What is quadratic voting (QV)? Essentially, voters would make a one-time purchase of votes from a clearinghouse at a price equal to the square of the number of votes purchased. It is a proposed approach towards limiting the power of the majority or wealthy interests.
According to this research paper:
If individuals take the chance of a marginal vote being pivotal as given, like a market price, QV is the unique pricing rule that is always efficient. In an independent private values environment, any type-symmetric Bayes-Nash equilibrium converges towards this efficient limiting outcome as the population grows large, with inefficiency decaying as 1/N.
Quadratic voting is the most important idea for law and public policy that has emerged from economics in (at least) the last ten years.
Quadratic voting is a procedure that a group of people can use to jointly choose a collective good for themselves. Each person can buy votes for or against a proposal by paying into a fund the square of the number of votes that he or she buys. The money is then returned to voters on a per capita basis. Weyl and Lalley prove that the collective decision rapidly approximates efficiency as the number of voters increases. By contrast, no extant voting procedure is efficient. Majority rule based on one-person-one-vote notoriously results in tyranny of the majority–a large number of people who care only a little about an outcome prevail over a minority that cares passionately, resulting in a reduction of aggregate welfare.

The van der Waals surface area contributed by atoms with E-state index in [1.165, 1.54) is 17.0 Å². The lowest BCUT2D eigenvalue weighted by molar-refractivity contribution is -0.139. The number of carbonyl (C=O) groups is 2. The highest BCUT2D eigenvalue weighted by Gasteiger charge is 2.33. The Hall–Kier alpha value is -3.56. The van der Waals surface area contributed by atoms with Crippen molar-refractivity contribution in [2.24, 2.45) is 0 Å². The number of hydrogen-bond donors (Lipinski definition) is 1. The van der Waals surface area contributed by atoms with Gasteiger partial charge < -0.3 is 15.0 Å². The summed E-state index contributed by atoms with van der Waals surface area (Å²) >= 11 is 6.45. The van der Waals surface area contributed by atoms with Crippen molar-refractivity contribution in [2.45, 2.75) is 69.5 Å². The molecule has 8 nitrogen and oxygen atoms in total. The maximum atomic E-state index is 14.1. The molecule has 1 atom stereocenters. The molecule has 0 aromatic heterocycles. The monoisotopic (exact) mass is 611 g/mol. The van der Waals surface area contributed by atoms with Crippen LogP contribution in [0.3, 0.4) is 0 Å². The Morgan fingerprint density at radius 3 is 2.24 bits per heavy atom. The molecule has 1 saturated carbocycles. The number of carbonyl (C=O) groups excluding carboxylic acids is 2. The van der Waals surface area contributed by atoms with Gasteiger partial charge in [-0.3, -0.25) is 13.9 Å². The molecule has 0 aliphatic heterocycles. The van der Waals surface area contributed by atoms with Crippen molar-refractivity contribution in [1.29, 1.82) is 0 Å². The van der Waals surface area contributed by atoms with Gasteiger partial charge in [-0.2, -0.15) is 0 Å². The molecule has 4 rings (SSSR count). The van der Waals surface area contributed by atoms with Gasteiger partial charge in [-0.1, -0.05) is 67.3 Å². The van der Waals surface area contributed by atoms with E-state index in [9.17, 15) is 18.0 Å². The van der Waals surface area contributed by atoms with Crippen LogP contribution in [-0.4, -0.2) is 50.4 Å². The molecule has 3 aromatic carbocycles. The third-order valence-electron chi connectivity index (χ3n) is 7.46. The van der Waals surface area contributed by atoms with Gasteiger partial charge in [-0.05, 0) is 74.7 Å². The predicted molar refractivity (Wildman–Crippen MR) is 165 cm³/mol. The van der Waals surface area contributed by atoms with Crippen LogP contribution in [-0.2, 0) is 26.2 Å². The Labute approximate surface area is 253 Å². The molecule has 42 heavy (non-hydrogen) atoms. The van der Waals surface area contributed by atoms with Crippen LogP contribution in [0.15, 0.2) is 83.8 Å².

My reservation about this and other voting schemes (such as demand revelation mechanisms) is that our notions of formal efficiency are too narrow to make good judgments about political processes through social choice theory. The actual goal is not to take current preferences and translate them into the the right outcomes in some Coasean or Arrovian sense. Rather the goal is to encourage better and more reasonable preferences and also to shape a durable consensus for future belief in the polity.
I would gladly have gay marriage legal throughout the United States. But overall, like David Hume, I am more fearful of the intense preferences of minorities than not. I do not wish to encourage such preferences, all things considered. If minority groups know they have the possibility of buying up votes as a path to power, paying the quadratic price along the way, we are sending intense preference groups a message that they have a new way forward. In the longer run I fear that will fray democracy by strengthening the hand of such groups, and boosting their recruiting and fundraising. Was there any chance the authors would use the anti-abortion movement as their opening example?
By elevating persuasion over trading in politics (at some margins, at least), we encourage centrist and majoritarian groups. We encourage groups which think they can persuade others to accept their points of view. This may not work well in every society but it does seem to work well in many. It may require some sense of persuadibility, rather than all voting being based on ethnic politics, as it would have been in say a democratic Singapore in the early years of that country.
I had never heard of quadratic voting. It's a fascinating idea, essentially putting some sort of effective cap on the strategy of buying votes, perhaps forcing wealthy minority interests to adopt other strategies, like persuasion. Most approaches to combating the seeming inevitability of democratic sclerosis rely on combatting money with money, but quadratic voting just looks to place a ceiling on the value of the money.
Seems like this model would work best in a society without such sharply drawn lines between two parties. It does get me wondering whether some social network could be designed to try to optimize for more centrism. Are flame wars that just entrench both sides the inevitable outcome of all comment threads on controversial topics? Maybe it's built into the prevalent designs of online discussion threads.